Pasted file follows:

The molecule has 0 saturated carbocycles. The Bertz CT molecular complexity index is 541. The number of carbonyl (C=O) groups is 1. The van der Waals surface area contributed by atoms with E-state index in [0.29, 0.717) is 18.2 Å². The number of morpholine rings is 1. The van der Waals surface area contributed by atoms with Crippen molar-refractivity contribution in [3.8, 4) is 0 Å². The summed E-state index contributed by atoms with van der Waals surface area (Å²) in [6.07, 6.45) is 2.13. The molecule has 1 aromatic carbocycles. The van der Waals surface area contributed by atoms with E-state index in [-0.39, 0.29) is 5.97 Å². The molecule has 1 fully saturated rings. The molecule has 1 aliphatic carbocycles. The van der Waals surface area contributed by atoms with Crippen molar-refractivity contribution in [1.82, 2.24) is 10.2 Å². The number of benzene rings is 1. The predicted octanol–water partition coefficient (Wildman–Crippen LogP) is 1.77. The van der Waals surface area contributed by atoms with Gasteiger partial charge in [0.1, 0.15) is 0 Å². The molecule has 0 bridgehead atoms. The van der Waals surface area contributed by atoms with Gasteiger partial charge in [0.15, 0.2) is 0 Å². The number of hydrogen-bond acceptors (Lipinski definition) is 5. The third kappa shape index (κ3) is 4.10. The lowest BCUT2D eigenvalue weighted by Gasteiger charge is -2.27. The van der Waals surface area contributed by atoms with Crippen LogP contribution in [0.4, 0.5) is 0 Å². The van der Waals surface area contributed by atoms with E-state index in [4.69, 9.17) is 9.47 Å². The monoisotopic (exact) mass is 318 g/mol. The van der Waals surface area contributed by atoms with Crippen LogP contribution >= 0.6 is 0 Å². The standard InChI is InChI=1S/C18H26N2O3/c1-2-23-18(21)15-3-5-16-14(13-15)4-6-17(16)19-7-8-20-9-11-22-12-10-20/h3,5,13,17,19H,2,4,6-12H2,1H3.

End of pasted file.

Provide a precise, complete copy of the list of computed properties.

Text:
The molecule has 0 saturated carbocycles. The Bertz CT molecular complexity index is 541. The number of carbonyl (C=O) groups is 1. The van der Waals surface area contributed by atoms with E-state index in [0.29, 0.717) is 18.2 Å². The number of morpholine rings is 1. The van der Waals surface area contributed by atoms with Crippen molar-refractivity contribution in [3.8, 4) is 0 Å². The summed E-state index contributed by atoms with van der Waals surface area (Å²) in [6.07, 6.45) is 2.13. The molecule has 1 aromatic carbocycles. The van der Waals surface area contributed by atoms with E-state index in [-0.39, 0.29) is 5.97 Å². The molecule has 1 fully saturated rings. The molecule has 1 aliphatic carbocycles. The van der Waals surface area contributed by atoms with Crippen molar-refractivity contribution in [1.82, 2.24) is 10.2 Å². The number of benzene rings is 1. The predicted octanol–water partition coefficient (Wildman–Crippen LogP) is 1.77. The van der Waals surface area contributed by atoms with Gasteiger partial charge in [0.1, 0.15) is 0 Å². The molecule has 0 bridgehead atoms. The van der Waals surface area contributed by atoms with Gasteiger partial charge in [0.15, 0.2) is 0 Å². The number of hydrogen-bond acceptors (Lipinski definition) is 5. The third kappa shape index (κ3) is 4.10. The lowest BCUT2D eigenvalue weighted by Gasteiger charge is -2.27. The van der Waals surface area contributed by atoms with Crippen LogP contribution in [0.4, 0.5) is 0 Å². The van der Waals surface area contributed by atoms with E-state index in [4.69, 9.17) is 9.47 Å². The monoisotopic (exact) mass is 318 g/mol. The van der Waals surface area contributed by atoms with Crippen LogP contribution >= 0.6 is 0 Å². The standard InChI is InChI=1S/C18H26N2O3/c1-2-23-18(21)15-3-5-16-14(13-15)4-6-17(16)19-7-8-20-9-11-22-12-10-20/h3,5,13,17,19H,2,4,6-12H2,1H3.